Archive for the 'General Interest' Category

You Won’t Believe This Border Patrol Checkpoint Refusal Video

It’s from Reason, but I was pointed to it by Radley Balko.

It’s pretty funny.

Smart Religion

From Crimsonic at Rhymes With Cars & Girls:


Arnold Kling on Rotisserie Baseball Leagues.

Normally I think Arnold is really smart. After that post, not so much.

That may be harsh, but talk of fantasy leagues really gives me tired head.

Romance Dance

Just because I’m listening to it now:

I did finish listening to Bringing it all Back Home, as mentioned below, along with Highway 61 Revisted, so it was time for a change of pace.

Tuft & Needle

These guys claim to have the #1 rated bed on Amazon: The Tuft & Needle Bed.

SWMBO keeps talking about a new mattress. This might be the way to go.

They have created a business model that makes sense and appeals to me.

Nashville Fridays: Songs From My Couch

Radley Balko has Katie Robertson sing for him:

It’s part of his Songs From My Couch series. There are several more videos of Katie at the link above.

Bias Confirmation!

I have a family history of heart disease. My doctor wants me to take a statin to help control my cholesterol. The last statin I was allergic too. I have no reason not to believe I’m soon going to find I’m allergic to this one too. Then along comes this article: Study Questions Fat and Heart Disease Link –, and my biases are confirmed:

The smaller, more artery-clogging particles are increased not by saturated fat, but by sugary foods and an excess of carbohydrates, Dr. Chowdhury said. “It’s the high carbohydrate or sugary diet that should be the focus of dietary guidelines,” he said. “If anything is driving your low-density lipoproteins in a more adverse way, it’s carbohydrates.”

I have long thought that the low fat / high carb diet is what is making people in this country fat. I have no evidence to report to support my supposition, just 53 years of experience. No one was fat when I was young, but back then the busy bodies weren’t trying to get you to cut fat out of your diet.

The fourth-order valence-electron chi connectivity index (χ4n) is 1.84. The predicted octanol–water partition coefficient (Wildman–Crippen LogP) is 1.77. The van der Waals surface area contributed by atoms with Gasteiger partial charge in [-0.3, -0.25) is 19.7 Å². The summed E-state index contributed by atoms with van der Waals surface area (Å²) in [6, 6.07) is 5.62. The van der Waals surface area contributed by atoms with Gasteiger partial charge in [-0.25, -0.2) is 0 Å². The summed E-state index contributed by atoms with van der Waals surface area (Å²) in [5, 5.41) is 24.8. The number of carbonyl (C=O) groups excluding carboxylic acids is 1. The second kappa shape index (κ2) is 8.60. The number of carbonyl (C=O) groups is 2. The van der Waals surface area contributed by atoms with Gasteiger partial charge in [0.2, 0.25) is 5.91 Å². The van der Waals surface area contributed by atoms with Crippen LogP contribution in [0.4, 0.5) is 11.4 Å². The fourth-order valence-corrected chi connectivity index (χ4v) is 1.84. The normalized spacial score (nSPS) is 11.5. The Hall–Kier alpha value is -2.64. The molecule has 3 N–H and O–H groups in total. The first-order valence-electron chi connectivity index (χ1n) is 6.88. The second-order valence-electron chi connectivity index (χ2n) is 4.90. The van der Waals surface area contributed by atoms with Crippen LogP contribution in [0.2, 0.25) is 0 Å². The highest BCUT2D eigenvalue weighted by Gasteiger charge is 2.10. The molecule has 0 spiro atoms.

About the time my mother started bringing home 2% milk, is when the waist bands started to expand.

Happy 50th birthday, Plymouth Barracuda

Happy 50th birthday, Plymouth Barracuda | Hemmings Daily.

My parents had one when I was a kid. It looked just like this:


Someday I’ll tell the story of when my dad, with the back of the ‘Cuda full of kids, was racing my uncle, with the back of his car full of kids, at speeds over 100mph, in Baja. The 70′s, man there was no adult supervision back then…

And I really can’t believe I’m that old.

The Lean In Collection

All I have to say is that almost all social science papers, today anyway, have the same weaknesses:

Nearly all the research she cites has been produced by social scientists who were drawn to their trade to fight what they saw as the insidious and often violent exploitation of women in this country. They have joined like-minded social scientists to design experiments that, for reasons of convenience and expense, are forced to rely on college students, who have learned in their social science classes that the oppression of women is insidious and often violent. The experiments always yield positive results. The findings are fashioned into papers. These are published in journals that, as a guard against bias and a guarantor of methodological soundness, are reviewed by a panel of peers who went into social science to fight the insidious and often violent exploitation of women. The data are clear: The exploitation of women is insidious and often violent. It’s pretty much settled science by now.

From an Andrew Ferguson piece on the new Lean In Collection: Brave New Stereotypes | The Weekly Standard.

Kevin Williamson at NRO

The Tyrant in the Grey Flannel Suit:

But one of those things is not like the others. There is a great deal more to the Tea Party than tricorn hats. The paradox of our constitutional order is that its architects had a deep appreciation for the dynamic described later by Lord Acton but also had firsthand experience of the necessity of building the very institutions and instruments of political power that cannot be trusted. The arrangements that they developed were both inspired and in a way crude: a federal government turned against itself, with three (it had to be an odd number) equal branches invested with both complementary and adversarial interests, a legislative branch further subdivided, and a federal government held in check by the self-interest of the individual states of the Union. Each of those divisions and adversarial relationships is crucial, which is why there remains a great deal of energy behind even such quixotic proposals as repeal of the Seventeenth Amendment.

I’m a fan of the quixotic proposals to repeal the 17th Amendment.

Read it all here.